Data Centers

Cloud traffic to jump 262% by 2020, according to Cisco Global Cloud Index

Cloud data center traffic will rise astronomically, from 3.9 ZB in 2015 to 14.1 ZB by 2020, representing 92% of all data center traffic, according to a new Cisco report.

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Image: iStock/scanrail

The cloud is going to benefit from increased migration to cloud architectures and the ability to scale quickly and support more workloads than traditional data centers, resulting in a 262% increase in data center traffic from 2015 to 2020, according to the new Cisco Global Cloud Index released today.

"The IT industry has taken cloud computing from an emerging technology to an essential scalable and flexible networking solution. With large global cloud deployments, operators are optimizing their data center strategies to meet the growing needs of businesses and consumers," said Doug Webster, vice president of service provider marketing, Cisco, in a press release. "We anticipate all types of data center operators continuing to invest in cloud-based innovations that streamline infrastructures and help them more profitably deliver web-based services to a wide range of end users."

The amount of data sent to the cloud will total 14.1 zettabytes (ZB) by 2020, compared to 3.9 ZB in 2015, according to the report.

The report also included the impact of hyperscale data centers. A hyperscale data center is a data center that has billions of dollars in revenue either from Infrastructure as a Service, Platform as a Service, Software as a Service, or e-commerce or other services such as general search (e.g., Google), explained Thomas Barnett, director of SP forecast and trends for Cisco.

"This is the first year we've been able to quantify the number of hyperscale data centers. That's important because of the growth and consolidation," Barnett said.

The number of hyperscale data centers is expected to increase from 259 in 2015 to 485 in 2020. These mega data centers will house 47% of all data center servers, 68% of all data center processing power, 57% of all data stored in data centers, and 53% of all data center traffic, Barnett explained.

SEE: In the future of the data center, IBM is betting big on cognitive computing (TechRepublic)

Globally, the largest growth in data center traffic will be in the Middle East and Africa, with a compound annual growth rate (CAGR) of 34%. This growth is due in part to the fact that this region has the smallest amount of data center traffic in 2015, with just 105 exabytes; this will grow to 451 exabytes by 2020, Barnett said.

Cloud data center traffic in North America is expected to grow from 2.2 ZB to 7.1 ZB from 2015 to 2020, for a CAGR of 27%, according to the report.

One reason for the increase is that data centers have become a hub for for not just business and consumer data but also the delivery of services such as Netflix, Barnett said. "We found there were 900 exabytes of data stored in data centers, and 5.2 zettabytes of data stored in devices, and 600 zettabytes of data created everywhere," said Arielle Sumits, Cisco senior analyst.

"We realized there was a ton of data just being created that isn't being stored. Some of that will always be the case, that it doesn't need to be stored, whether status pings or things relevant in the moment but not later on. My favorite examples are connected cars and planes and medical imaging. That's not usually thought of as M2M (machine to machine), but it's a compelling example," Sumits said.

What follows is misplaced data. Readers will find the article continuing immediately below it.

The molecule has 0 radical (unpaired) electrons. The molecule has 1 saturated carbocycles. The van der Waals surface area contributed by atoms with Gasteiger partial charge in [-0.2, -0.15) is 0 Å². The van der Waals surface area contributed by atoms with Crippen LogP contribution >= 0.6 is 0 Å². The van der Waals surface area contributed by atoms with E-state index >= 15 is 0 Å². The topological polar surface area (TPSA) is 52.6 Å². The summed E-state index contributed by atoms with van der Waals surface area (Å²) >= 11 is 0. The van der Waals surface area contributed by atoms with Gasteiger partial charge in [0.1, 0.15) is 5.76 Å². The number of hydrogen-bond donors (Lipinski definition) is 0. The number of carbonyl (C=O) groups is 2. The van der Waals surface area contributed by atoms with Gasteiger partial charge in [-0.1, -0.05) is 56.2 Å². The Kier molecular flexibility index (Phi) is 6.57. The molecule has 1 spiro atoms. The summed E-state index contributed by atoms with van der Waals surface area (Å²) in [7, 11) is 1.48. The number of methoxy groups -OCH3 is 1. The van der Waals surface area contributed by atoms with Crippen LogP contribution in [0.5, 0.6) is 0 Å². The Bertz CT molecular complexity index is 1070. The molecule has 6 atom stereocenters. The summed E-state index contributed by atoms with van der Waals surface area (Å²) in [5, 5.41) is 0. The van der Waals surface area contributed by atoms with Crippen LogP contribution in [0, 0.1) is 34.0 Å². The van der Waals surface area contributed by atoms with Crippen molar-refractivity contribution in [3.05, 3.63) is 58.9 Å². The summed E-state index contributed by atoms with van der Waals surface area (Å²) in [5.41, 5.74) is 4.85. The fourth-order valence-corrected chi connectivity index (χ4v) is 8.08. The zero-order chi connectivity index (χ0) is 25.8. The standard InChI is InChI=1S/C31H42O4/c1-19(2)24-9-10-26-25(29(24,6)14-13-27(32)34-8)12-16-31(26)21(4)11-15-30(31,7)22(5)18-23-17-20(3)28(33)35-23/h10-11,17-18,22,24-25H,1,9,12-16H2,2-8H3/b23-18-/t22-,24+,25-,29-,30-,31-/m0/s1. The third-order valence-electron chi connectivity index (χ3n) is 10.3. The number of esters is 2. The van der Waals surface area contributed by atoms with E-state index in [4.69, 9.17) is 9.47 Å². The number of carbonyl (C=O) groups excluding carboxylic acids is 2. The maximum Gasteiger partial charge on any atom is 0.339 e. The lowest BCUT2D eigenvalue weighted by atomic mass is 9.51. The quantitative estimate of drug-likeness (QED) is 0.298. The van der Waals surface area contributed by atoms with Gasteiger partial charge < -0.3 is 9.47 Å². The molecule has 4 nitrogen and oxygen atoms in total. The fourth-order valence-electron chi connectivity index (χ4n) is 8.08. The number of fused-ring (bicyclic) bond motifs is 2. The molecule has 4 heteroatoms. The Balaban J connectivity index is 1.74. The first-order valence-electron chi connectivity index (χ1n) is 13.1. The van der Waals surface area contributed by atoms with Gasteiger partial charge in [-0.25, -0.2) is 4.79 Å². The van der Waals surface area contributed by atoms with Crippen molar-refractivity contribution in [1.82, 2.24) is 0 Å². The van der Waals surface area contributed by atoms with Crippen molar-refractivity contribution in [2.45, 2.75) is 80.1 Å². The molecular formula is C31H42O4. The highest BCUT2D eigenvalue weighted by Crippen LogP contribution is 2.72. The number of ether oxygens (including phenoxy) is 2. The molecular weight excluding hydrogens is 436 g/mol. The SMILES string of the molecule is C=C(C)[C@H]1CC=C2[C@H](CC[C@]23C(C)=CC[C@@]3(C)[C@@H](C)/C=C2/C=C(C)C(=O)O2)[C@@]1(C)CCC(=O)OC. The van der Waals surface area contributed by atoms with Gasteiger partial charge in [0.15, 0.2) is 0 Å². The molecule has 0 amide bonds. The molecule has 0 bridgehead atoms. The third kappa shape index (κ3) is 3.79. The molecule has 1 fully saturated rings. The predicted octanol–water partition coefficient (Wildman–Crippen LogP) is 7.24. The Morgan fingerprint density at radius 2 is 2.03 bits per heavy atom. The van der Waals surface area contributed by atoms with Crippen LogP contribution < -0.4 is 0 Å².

"Cars can generate about 25Gb per hour and the amount saved is in the tens of megabytes per hour, but the amount captured is usually less than 1%," she said.

Other report findings include:

  • By 2020, business workloads will account for 72% (344.5 million) of total data center workloads, compared to 79% (142.3 million) in 2015.
  • By 2020, compute workloads will account for 29% of total business workloads, compared to 28% in 2015.
  • By 2020, collaboration workloads will account for 24% of total business workloads, compared to 25% in 2015.
  • By 2020, database/analytics/Internet of Things (IoT) workloads will account for 22% of total business workloads, compared to 20% in 2015.

On the consumer side of things, the report found:

  • By 2020, consumer workloads will account for 28% (134.3 million) of total data center workloads, compared to 21% (38.6 million) in 2015.
  • By 2020, video streaming workloads will account for 34% of total consumer workloads, compared to 29% in 2015.
  • By 2020, social networking workloads will account for 24% of total consumer workloads, compared to 20% in 2015.
  • By 2020, search workloads will account for 15% of total consumer workloads, compared to 17% in 2015.

Three takeaways for TechRepublic readers

  1. By 2020, business workloads will account for 72% (344.5 million) of total data center workloads, compared to 79% (142.3 million) in 2015.
  2. Cloud data center traffic in North America is expected to grow from 2.2 ZB to 7.1 ZB from 2015 to 2020, for a CAGR of 27%, according to the report.

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About Teena Maddox

Teena Maddox is a Senior Writer at TechRepublic, covering hardware devices, IoT, smart cities and wearables. She ties together the style and substance of tech. Teena has spent 20-plus years writing business and features for publications including Peo...

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